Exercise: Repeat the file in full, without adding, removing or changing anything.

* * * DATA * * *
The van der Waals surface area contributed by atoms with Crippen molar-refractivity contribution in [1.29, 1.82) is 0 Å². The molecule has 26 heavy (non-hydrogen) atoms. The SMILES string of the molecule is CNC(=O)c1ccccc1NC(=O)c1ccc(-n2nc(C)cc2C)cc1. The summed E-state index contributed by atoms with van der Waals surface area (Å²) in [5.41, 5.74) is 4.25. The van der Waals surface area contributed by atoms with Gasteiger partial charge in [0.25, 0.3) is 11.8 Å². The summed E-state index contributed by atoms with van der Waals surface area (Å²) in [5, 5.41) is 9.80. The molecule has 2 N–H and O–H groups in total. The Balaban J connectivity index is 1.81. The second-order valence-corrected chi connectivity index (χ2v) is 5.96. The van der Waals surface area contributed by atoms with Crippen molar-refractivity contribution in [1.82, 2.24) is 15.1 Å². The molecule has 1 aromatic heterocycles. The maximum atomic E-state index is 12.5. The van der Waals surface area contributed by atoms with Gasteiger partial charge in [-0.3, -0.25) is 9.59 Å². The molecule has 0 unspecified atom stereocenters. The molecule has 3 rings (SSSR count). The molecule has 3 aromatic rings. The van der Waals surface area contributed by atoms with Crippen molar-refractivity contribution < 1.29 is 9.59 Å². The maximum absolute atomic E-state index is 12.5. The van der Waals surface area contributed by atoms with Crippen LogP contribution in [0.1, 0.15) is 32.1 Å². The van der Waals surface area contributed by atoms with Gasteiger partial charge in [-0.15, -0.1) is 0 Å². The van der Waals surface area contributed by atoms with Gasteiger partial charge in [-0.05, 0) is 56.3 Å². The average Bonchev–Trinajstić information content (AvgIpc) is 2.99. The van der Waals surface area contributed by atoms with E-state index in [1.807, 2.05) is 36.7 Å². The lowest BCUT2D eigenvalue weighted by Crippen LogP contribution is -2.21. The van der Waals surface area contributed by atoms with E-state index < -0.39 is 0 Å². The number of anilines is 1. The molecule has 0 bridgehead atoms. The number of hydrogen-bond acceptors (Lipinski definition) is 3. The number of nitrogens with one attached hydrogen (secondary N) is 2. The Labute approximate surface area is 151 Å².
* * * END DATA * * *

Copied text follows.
The van der Waals surface area contributed by atoms with Crippen molar-refractivity contribution in [1.29, 1.82) is 0 Å². The molecule has 26 heavy (non-hydrogen) atoms. The SMILES string of the molecule is CNC(=O)c1ccccc1NC(=O)c1ccc(-n2nc(C)cc2C)cc1. The summed E-state index contributed by atoms with van der Waals surface area (Å²) in [5.41, 5.74) is 4.25. The van der Waals surface area contributed by atoms with Gasteiger partial charge in [0.25, 0.3) is 11.8 Å². The summed E-state index contributed by atoms with van der Waals surface area (Å²) in [5, 5.41) is 9.80. The molecule has 2 N–H and O–H groups in total. The Balaban J connectivity index is 1.81. The second-order valence-corrected chi connectivity index (χ2v) is 5.96. The van der Waals surface area contributed by atoms with Crippen molar-refractivity contribution in [1.82, 2.24) is 15.1 Å². The molecule has 1 aromatic heterocycles. The maximum atomic E-state index is 12.5. The van der Waals surface area contributed by atoms with Gasteiger partial charge in [-0.3, -0.25) is 9.59 Å². The molecule has 0 unspecified atom stereocenters. The molecule has 3 rings (SSSR count). The molecule has 3 aromatic rings. The van der Waals surface area contributed by atoms with Crippen molar-refractivity contribution < 1.29 is 9.59 Å². The maximum absolute atomic E-state index is 12.5. The van der Waals surface area contributed by atoms with Crippen LogP contribution in [0.1, 0.15) is 32.1 Å². The van der Waals surface area contributed by atoms with Gasteiger partial charge in [-0.15, -0.1) is 0 Å². The van der Waals surface area contributed by atoms with Gasteiger partial charge in [-0.05, 0) is 56.3 Å². The average Bonchev–Trinajstić information content (AvgIpc) is 2.99. The van der Waals surface area contributed by atoms with E-state index in [1.807, 2.05) is 36.7 Å². The lowest BCUT2D eigenvalue weighted by Crippen LogP contribution is -2.21. The van der Waals surface area contributed by atoms with E-state index < -0.39 is 0 Å². The number of anilines is 1. The molecule has 0 bridgehead atoms. The number of hydrogen-bond acceptors (Lipinski definition) is 3. The number of nitrogens with one attached hydrogen (secondary N) is 2. The Labute approximate surface area is 151 Å².